Did you really believe them when they told you the cause?
Did you really believe them that this war would end war?
The suffering, the sorrow, some the glory, the shame -
The killing and dying - it was all done in vain.
For Willie McBride, it's all happened again
And again, and again, and again, and again.

Did they beat the drum slowly?
did they sound the pipe lowly?
Did the rifles fire o'er ye as they lowered you down?
Did the bugle sing 'The Last Post' in chorus?
Did the pipes play 'The Flowers o' the Forest'?

Stunning words, just found it, must hear it sung
 
#18
This one?

Well, how do you do, Private William McBride,
Do you mind if I sit down here by your graveside?
And rest for awhile in the warm summer sun,
I've been walking all day, and I'm nearly done.
And I see by your gravestone you were only 19
When you joined the glorious fallen in 1916,
Well, I hope you died quick and I hope you died clean
Or, Willie McBride, was it slow and obscene?

Did they Beat the drum slowly, did the play the pipes lowly?
Did the rifles fir o'er you as they lowered you down?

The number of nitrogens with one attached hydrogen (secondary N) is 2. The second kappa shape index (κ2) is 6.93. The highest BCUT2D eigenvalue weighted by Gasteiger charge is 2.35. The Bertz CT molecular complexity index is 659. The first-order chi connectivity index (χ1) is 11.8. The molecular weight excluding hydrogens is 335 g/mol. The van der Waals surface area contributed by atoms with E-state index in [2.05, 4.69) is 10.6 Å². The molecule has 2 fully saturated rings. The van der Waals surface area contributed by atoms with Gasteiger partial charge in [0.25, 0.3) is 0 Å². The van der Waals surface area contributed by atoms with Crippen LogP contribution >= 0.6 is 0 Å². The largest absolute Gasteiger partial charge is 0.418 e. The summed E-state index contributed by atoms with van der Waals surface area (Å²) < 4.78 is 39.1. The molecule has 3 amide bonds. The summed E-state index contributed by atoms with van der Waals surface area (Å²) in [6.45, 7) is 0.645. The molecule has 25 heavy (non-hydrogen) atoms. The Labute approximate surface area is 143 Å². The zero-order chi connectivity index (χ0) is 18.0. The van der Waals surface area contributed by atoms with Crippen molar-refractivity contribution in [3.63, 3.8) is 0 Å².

Did the bugles sound The Last Post in chorus?
Did the pipes play the Flowers of the Forest?

And did you leave a wife or a sweetheart behind
In some loyal heart is your memory enshrined?
And, though you died back in 1916,
To that loyal heart are you forever 19?
Or are you a stranger without even a name,
Forever enshrined behind some glass pane,
In an old photograph, torn and tattered and stained,
And fading to yellow in a brown leather frame?

The sun's shining down on these green fields of France;
The warm wind blows gently, and the red poppies dance.
The trenches have vanished long under the plow;
No gas and no barbed wire, no guns firing now.
But here in this graveyard that's still No Man's Land
The countless white crosses in mute witness stand
To man's blind indifference to his fellow man.
And a whole generation who were butchered and damned.

And I can't help but wonder, no Willie McBride,
Do all those who lie here know why they died?
Did you really believe them when they told you "The Cause?"
Did you really believe that this war would end wars?
Well the suffering, the sorrow, the glory, the shame
The killing, the dying, it was all done in vain,
For Willie McBride, it all happened again,
And again, and again, and again, and again.